Vitamin B6, vitamin B12and folate are B vitamins that work together to lower an amino acid called homocysteine. A reduction in homocysteine correlates to lower incidences of heart disease and stroke.[5]

Potassium, magnesium, and calcium all help to support your nervous system function. They also support a healthy electrolyte balance in your body, which is related to hydration. Lastly, evidence points to this combination potentially reducing blood pressure and risk of stroke.[6]

Vitamin C and vitamin E as a combination is more effective than either vitamin alone. The combination acts as a protective antioxidant force that helps buffer cells from free-radical damage. There is also evidence that this combination may help reduce your risk of stroke and heart disease.[7]

Vitamin A and vitamin E work synergistically as an antioxidant powerhouse. Plus, vitamin A helps vitamin E to be absorbed in your small intestine.

Vitamin A and iodine work well together because a metabolite of vitamin A called retinoic acid helps your body to absorb iodine, which is needed for thyroid health.

Iron, zinc, and vitamin A also work well together. Zinc is required to transport vitamin A around the body, and iron is needed to convert beta-carotene into a form of vitamin A your body can use called retinol.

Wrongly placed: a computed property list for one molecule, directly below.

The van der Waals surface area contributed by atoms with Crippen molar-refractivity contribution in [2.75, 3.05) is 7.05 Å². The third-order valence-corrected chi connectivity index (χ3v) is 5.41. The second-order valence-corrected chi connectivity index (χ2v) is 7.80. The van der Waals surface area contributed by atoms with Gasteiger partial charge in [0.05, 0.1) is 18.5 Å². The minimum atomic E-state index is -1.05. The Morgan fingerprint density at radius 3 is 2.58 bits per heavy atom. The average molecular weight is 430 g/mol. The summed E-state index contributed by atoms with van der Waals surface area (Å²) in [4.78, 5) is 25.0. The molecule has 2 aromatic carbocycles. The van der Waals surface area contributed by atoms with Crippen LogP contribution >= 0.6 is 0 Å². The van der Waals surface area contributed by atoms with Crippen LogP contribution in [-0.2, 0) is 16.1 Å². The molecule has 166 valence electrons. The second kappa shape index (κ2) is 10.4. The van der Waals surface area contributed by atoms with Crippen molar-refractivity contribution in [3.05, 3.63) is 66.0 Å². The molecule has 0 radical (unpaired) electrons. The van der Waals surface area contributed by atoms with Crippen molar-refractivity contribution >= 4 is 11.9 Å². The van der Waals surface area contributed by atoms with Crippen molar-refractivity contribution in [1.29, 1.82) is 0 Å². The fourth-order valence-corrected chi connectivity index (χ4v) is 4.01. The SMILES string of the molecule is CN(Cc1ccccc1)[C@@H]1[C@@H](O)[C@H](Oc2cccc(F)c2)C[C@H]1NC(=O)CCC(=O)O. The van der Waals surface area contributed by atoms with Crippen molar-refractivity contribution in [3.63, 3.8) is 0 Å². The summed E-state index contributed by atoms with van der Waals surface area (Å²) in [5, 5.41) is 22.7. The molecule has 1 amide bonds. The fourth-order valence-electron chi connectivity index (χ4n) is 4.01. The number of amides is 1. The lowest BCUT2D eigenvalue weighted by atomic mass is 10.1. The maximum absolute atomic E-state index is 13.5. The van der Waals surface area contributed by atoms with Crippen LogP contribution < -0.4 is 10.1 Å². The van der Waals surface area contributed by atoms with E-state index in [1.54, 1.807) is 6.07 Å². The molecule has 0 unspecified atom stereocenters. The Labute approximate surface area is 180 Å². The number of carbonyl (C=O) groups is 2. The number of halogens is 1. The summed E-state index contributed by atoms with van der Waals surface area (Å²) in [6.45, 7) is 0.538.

If you are going to take nutrients separately, you should strategically split them by learning which vitamins and minerals to take in the morning vs. evening.  The body actually has different needs in the morning and evening, so this is a good practice to optimize your diet and supplement regimen.

Micronutrients that should not be taken together

Zinc and copper should be taken separately because they block the absorption of each other by competing for the same receptors in your body.[8]

Calcium and iron should be taken separately because they also compete for the same receptors in your body, and therefore block the absorption of one another.[9]

5. Know How Your Medications May Affect Nutrient Absorption

If you’re taking prescription medications or over-the-counter medications, they could be interacting with the vitamins and minerals in your diet and in your supplements in many ways. They may reduce vitamin and mineral absorption, risking deficiency. Or they may increase absorption, risking toxicity.

There are too many potential interactions to list, so you should consult your physician about potential nutrient absorption issues with your medications, and especially about mixing medications with your supplements. Your physician should take care to read the Supplement Facts label of your supplements and crosscheck for potential interactions.

6. Supercharge Your Digestive System with Prebiotics, Probiotics, and Enzymes

The health of your GI tract determines, to a large degree, how many nutrients you absorb from your diet and your supplements. For this reason, you should keep it as healthy as possible with prebiotics, probiotics, and digestive enzymes.

Prebiotics, including plant fibers, are food for your probiotics. Probiotics are healthy bacteria that help you break down the food you ingest so you can absorb it easier in the small intestine. Enzymes also help you to break down the food you ingest.

Make sure you get enough of these three gut boosting ingredients. Older adults tend to have less efficient GI tracts so it may be even more important for these individuals to add these nutrients to their diets.